Today, Paul lives in the Philippines with a new wife and her extended family – all of whom he loves.  He changed everything about himself and is now a man decidedly happy, joyous, and free.

Alcoholics who choose to live experience a shift analogous to Paul’s – if they commit to rigorous spiritual work to effect an internal change.  Paul’s moment of choice strongly reminds me of a favorite Big Book story in the 2nd & 3rd editions of Alcoholics Anonymous, “He Who Loses his Life.”  In it, an honors student and “boy wonder” in business named Bob has drunk his life into the ground despite plenty of intelligence and self-knowledge.  All his city friends alienated, following yet another binge he crashes in the country with a doctor he’s known since boyhood.

We worked in five below zero weather, fixing on an elm tree a wrought iron device which modestly proclaimed that he was indeed a country doctor.  I had no money – well, maybe a dime – and only the clothes I stood in.  “Bob,” he asked quietly, “do you want to live or die?”

He meant it.  I knew he did… I remembered the years I had thrown away.  I had just turned 46. Maybe it was time to die.  Hope had died, or so I thought.

But I said humbly, “I suppose I want to live.”  I meant it.  From that instant to this, nearly eight years later, I have not had the slightest urge to drink.

Bob threw himself into working the 12 steps in AA, which led him to great happiness.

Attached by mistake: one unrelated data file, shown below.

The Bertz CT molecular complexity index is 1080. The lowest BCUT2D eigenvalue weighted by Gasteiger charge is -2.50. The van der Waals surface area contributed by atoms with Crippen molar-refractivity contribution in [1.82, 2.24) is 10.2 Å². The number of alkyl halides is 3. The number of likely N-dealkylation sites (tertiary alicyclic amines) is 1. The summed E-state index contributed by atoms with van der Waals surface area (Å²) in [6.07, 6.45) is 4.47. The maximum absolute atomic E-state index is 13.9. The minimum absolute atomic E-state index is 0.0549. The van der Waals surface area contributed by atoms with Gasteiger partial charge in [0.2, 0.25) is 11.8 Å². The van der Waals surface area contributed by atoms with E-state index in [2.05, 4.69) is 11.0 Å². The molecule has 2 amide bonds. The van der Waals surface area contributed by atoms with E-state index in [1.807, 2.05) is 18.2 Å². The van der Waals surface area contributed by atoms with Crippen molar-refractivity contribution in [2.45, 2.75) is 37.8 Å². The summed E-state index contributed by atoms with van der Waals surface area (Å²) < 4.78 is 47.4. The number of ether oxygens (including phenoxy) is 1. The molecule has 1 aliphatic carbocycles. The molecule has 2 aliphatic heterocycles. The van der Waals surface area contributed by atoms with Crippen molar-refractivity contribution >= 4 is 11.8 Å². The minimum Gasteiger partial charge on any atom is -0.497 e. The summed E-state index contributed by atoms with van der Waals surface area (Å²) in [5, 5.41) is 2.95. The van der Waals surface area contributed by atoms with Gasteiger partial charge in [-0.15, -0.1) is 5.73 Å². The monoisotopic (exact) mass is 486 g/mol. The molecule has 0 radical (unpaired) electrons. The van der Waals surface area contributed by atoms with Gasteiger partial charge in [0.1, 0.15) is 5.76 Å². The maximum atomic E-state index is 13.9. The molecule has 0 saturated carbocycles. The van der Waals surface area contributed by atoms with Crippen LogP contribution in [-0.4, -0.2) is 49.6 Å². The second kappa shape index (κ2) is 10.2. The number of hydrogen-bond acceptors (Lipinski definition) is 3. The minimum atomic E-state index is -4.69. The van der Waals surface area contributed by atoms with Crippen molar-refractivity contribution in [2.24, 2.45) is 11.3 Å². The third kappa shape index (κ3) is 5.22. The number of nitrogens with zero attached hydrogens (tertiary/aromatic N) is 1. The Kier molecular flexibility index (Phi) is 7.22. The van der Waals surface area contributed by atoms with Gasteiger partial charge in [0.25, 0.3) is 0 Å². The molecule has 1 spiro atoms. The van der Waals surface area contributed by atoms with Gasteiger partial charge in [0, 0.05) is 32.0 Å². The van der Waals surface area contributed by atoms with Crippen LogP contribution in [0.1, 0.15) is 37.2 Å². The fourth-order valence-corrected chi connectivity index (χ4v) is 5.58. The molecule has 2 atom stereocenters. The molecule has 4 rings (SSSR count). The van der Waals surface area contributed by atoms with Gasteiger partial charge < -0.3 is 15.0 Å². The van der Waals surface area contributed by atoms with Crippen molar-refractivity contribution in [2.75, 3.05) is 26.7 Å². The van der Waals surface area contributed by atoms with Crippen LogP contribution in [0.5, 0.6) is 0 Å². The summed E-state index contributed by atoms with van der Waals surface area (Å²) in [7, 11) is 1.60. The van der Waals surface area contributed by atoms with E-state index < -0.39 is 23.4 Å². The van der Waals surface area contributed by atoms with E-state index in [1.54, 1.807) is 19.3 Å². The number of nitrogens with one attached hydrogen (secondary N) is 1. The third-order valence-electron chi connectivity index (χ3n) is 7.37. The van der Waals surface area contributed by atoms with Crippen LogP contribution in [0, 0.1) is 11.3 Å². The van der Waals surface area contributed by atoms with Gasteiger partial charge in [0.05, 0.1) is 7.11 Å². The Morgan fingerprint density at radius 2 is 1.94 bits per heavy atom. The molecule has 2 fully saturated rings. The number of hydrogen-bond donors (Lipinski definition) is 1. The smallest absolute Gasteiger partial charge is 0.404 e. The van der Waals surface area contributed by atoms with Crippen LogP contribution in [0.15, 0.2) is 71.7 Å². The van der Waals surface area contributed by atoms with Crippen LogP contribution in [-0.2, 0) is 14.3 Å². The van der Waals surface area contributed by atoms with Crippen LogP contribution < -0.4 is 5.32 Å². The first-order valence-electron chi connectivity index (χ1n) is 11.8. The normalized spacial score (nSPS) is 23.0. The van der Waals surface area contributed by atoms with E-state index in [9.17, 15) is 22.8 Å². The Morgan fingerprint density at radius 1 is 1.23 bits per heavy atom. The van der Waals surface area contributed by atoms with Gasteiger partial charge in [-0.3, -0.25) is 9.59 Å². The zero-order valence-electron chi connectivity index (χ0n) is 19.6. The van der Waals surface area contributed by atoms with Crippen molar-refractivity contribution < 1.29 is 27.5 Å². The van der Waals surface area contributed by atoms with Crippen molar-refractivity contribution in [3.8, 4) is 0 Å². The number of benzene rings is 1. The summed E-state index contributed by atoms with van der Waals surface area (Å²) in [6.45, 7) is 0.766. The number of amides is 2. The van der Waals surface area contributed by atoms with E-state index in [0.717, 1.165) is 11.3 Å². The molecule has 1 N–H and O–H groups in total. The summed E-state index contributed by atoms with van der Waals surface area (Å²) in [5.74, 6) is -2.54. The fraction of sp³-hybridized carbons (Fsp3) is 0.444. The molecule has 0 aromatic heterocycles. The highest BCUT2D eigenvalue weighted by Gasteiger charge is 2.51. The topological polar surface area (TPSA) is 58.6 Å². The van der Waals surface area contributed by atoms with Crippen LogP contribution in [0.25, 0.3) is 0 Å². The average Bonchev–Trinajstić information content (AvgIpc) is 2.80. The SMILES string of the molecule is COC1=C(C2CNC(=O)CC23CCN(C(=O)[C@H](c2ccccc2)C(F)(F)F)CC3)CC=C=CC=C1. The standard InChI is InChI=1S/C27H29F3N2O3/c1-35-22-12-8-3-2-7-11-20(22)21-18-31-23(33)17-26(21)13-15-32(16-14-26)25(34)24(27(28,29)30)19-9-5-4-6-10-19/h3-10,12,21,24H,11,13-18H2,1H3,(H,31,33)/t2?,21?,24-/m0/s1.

Such lasting happiness can be found only by learning to love reality as it is.  To do this, we need to bring about major change in ourselves – something we can’t accomplish without help from the steps, from our fellows, and, most of all, from our god.

When I was growing up in the 1960s and 1970s, drugs had just sprung lucy_in_the_sky_with_diamonds_by_alfredov90-d5tmlejinto mainstream popular culture.  As a kid listening to Beatles songs like “Lucy in the Sky with Diamonds” or “Tomorrow Never Knows,” I imagined that drugs brought a higher awareness than just plain old consciousness – which was, for me, terribly uncomfortable. As I grew up, I embraced not just alcohol but “recreational drugs” – as if crippling my brain created anything.  I don’t know about you, but I dared to chase that vision, to venture far into the mysteries of the universe – so I sucked chemicals into my mouth and nose and lungs that essentially shoved my head up my ass, and from there I tried to marvel at the view.

It was dark.  It was lonely.  It was pointless.

I had to hit a bottom, to despair almost completely, before I could begin to see that in my search for “something cooler,” I had rejected life.  In my greediness to be loved, I had rejected loving.  And in my obsession with self, I had rejected a humble consciousness of my own soul and spirit – connection to god.

Deep down, every alcoholic knows they are committing a little bit of suicide with every drink.  We know we’re turning our backs on goodness and truth even as we laugh and whoop it up.  We vaguely sense that we’re completely full of shit, but we somehow can’t see a viable alternative.  It’s life.  Honing awareness in sobriety, I have found that plain old reality… is a trip.  It’s huge.  It’s rich.  It’s mind-blowing.

oak-treeTo love what is takes courage.  To love others without a parasitic agenda takes strength.  And to see clearly into ourselves takes humility.  I, of myself, have hardly any of the above.  But I borrow them (and more) from my god day after day, breath after breath.  I choose joy.

 

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*I’ll let you know when it comes out 🙂

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Filed under AA, Addiction, Afterlife, Happiness, Near Death Experience, Recovery, Sobriety, Spirituality